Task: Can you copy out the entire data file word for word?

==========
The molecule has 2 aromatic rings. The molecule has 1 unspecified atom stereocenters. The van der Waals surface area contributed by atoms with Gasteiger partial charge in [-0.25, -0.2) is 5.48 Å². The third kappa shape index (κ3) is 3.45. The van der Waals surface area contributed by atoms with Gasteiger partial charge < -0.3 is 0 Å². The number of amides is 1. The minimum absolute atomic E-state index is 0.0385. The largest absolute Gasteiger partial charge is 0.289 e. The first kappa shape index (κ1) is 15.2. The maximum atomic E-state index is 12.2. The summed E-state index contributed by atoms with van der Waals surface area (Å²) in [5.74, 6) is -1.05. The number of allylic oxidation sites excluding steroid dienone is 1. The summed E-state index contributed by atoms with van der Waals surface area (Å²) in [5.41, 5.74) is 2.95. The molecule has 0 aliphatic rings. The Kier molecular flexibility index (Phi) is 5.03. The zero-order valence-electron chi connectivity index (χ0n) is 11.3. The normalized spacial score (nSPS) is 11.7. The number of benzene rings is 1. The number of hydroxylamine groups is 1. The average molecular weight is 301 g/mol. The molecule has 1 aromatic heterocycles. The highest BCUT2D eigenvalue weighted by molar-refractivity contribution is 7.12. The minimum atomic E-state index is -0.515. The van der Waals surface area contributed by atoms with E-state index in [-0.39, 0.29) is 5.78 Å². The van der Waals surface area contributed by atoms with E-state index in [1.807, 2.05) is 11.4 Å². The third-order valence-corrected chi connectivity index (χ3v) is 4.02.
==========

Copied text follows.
The molecule has 2 aromatic rings. The molecule has 1 unspecified atom stereocenters. The van der Waals surface area contributed by atoms with Gasteiger partial charge in [-0.25, -0.2) is 5.48 Å². The third kappa shape index (κ3) is 3.45. The van der Waals surface area contributed by atoms with Gasteiger partial charge < -0.3 is 0 Å². The number of amides is 1. The minimum absolute atomic E-state index is 0.0385. The largest absolute Gasteiger partial charge is 0.289 e. The first kappa shape index (κ1) is 15.2. The maximum atomic E-state index is 12.2. The summed E-state index contributed by atoms with van der Waals surface area (Å²) in [5.74, 6) is -1.05. The number of allylic oxidation sites excluding steroid dienone is 1. The summed E-state index contributed by atoms with van der Waals surface area (Å²) in [5.41, 5.74) is 2.95. The molecule has 0 aliphatic rings. The Kier molecular flexibility index (Phi) is 5.03. The zero-order valence-electron chi connectivity index (χ0n) is 11.3. The normalized spacial score (nSPS) is 11.7. The number of benzene rings is 1. The number of hydroxylamine groups is 1. The average molecular weight is 301 g/mol. The molecule has 1 aromatic heterocycles. The highest BCUT2D eigenvalue weighted by molar-refractivity contribution is 7.12. The minimum atomic E-state index is -0.515. The van der Waals surface area contributed by atoms with E-state index in [-0.39, 0.29) is 5.78 Å². The van der Waals surface area contributed by atoms with E-state index in [1.807, 2.05) is 11.4 Å². The third-order valence-corrected chi connectivity index (χ3v) is 4.02.